Mammals of North Carolina:
their Distribution and Abundance
Striped Skunk - Mephitis mephitis
Mephitidae Members:
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Photo by: Joe Shimel
Distribution In NC, it currently ranges throughout the mountains, nearly throughout the Piedmont, and sparingly in the northern half of the Coastal Plain (but mainly in counties near the Virginia line). Prior to the 1980's, it occurred southeastward to the southern half of the Coastal Plain, north to Johnston and Beaufort counties. However, it declined steeply in recent decades in the Coastal Plain, and until recently is was essentially extirpated from the province and the southeastern corner of the Piedmont. However, it is making a comeback, and it has been found in some northern Coastal Plain counties (south to Beaufort, Jones, and Greene counties) and in the northeastern Piedmont; however, it seems to be absent over most of the Coastal Plain now.

The most widely distributed skunk, ranging from the Pacific to the Atlantic, covering nearly all of the coterminous 48 states and southern Canada.
Abundance This is a common medium-sized mammal across most of its overall range; many are killed on roads. In NC, it is relatively common in the mountains, fairly common in the foothills and western Piedmont, mostly uncommon in the central and eastern Piedmont, and rare to uncommon in the northern Coastal Plain. It appears to be absent over most of the Coastal Plain now. The species is clearly increasing in the northeastern Piedmont and adjacent northern Coastal Plain, for unknown reasons. Note that the iNaturalist website contains photos for the many of the state's mountain and Piedmont counties, and the editors have not taken the time to update the map with "Photo" records/documentation unless the county had previously no known records (white on the map). There are, indeed, many recent photos from the southern half of the mountains, but none from the southern half of the Coastal Plain, corroborating the present-day "absence" of skunks from this southeastern part of the state. The State Rank can probably be moved from S4 to S5 by the N.C. Natural Heritage Program, especially considering that the much rarer Eastern Spotted Skunk currently has a rank of S3, and all adjacent states rank it as S5.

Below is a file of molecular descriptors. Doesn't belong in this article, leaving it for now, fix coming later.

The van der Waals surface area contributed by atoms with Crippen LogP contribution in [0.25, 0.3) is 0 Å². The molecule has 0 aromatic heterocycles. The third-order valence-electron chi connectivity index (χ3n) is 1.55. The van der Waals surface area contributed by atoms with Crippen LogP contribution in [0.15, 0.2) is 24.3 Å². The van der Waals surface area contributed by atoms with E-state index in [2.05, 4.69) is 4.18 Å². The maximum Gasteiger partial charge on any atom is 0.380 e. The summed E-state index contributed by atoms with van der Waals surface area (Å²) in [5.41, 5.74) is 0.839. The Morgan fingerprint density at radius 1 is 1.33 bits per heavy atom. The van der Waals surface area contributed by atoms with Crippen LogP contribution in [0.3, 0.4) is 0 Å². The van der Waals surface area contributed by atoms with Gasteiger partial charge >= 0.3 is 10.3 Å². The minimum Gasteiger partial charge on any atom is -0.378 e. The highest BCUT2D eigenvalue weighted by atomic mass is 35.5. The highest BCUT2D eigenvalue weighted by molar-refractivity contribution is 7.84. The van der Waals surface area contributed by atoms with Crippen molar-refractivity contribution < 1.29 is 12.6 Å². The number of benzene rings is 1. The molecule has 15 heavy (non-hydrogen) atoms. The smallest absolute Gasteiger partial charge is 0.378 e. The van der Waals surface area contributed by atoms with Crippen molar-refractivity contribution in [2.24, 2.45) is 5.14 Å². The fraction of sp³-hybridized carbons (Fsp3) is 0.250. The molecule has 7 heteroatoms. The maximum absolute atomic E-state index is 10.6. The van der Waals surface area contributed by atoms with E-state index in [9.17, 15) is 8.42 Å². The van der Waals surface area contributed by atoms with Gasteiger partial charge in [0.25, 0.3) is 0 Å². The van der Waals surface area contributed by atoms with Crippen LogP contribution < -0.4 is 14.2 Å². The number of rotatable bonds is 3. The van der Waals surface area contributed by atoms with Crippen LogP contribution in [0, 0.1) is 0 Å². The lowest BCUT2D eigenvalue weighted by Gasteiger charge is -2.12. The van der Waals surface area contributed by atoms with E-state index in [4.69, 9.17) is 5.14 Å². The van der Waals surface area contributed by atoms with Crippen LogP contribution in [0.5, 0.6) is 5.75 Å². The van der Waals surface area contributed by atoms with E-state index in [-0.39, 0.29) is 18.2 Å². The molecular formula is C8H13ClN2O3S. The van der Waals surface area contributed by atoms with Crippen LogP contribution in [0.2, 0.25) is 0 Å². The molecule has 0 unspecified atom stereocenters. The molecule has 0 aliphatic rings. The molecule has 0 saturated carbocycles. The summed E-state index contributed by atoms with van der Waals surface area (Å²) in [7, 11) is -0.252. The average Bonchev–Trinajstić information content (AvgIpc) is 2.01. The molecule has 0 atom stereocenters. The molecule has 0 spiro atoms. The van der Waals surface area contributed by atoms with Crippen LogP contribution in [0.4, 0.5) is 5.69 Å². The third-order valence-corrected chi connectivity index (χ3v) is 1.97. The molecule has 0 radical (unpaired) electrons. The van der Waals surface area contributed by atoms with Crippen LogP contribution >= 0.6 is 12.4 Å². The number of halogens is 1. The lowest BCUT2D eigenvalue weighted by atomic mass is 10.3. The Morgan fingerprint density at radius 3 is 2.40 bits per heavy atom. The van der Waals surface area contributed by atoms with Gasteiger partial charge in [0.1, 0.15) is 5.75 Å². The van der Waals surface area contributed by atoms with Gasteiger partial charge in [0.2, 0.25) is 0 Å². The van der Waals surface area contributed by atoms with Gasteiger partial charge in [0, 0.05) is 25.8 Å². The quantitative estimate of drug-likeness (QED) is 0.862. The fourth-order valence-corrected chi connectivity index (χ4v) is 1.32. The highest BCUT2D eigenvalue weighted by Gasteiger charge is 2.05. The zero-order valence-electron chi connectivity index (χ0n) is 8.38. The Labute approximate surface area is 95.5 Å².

Seasonal Occurrence Occurs year-round, and it is not migratory (in elevation).
Habitat The Striped Skunk occurs in a variety of forested and field habitats, mainly in a mosaic of such habitats. Rocky and other upland forested areas are favored; it seldom occurs in floodplains and other wetlands. It regularly occurs in wooded or semi-wooded residential areas, more so in the mountains than well downstate.
See also Habitat Account for General Mixed Habitats
Behavior Strictly nocturnal, and thus rarely seen except as roadkills.
Comments This species undergoes widespread and somewhat mysterious die-offs, and then local increases. Lee et al. (1982) "assume that various diseases periodically eliminate skunks over sizable portions of their range". For example, range maps in Lee et al. (1982) and other books indicate that it occurs throughout the Piedmont, but it has been nearly absent from well-studied Wake County for several decades, though it is now returning in small numbers.
Origin Native
NC List Official
State Rank S4 [S5]
State Status
Global Rank G5
Federal Status
subspecies Mephitis mephitis elongata
NC Map
Map depicts all counties with a report (transient or resident) for the species.
Click on county for list of all database records for species in that county.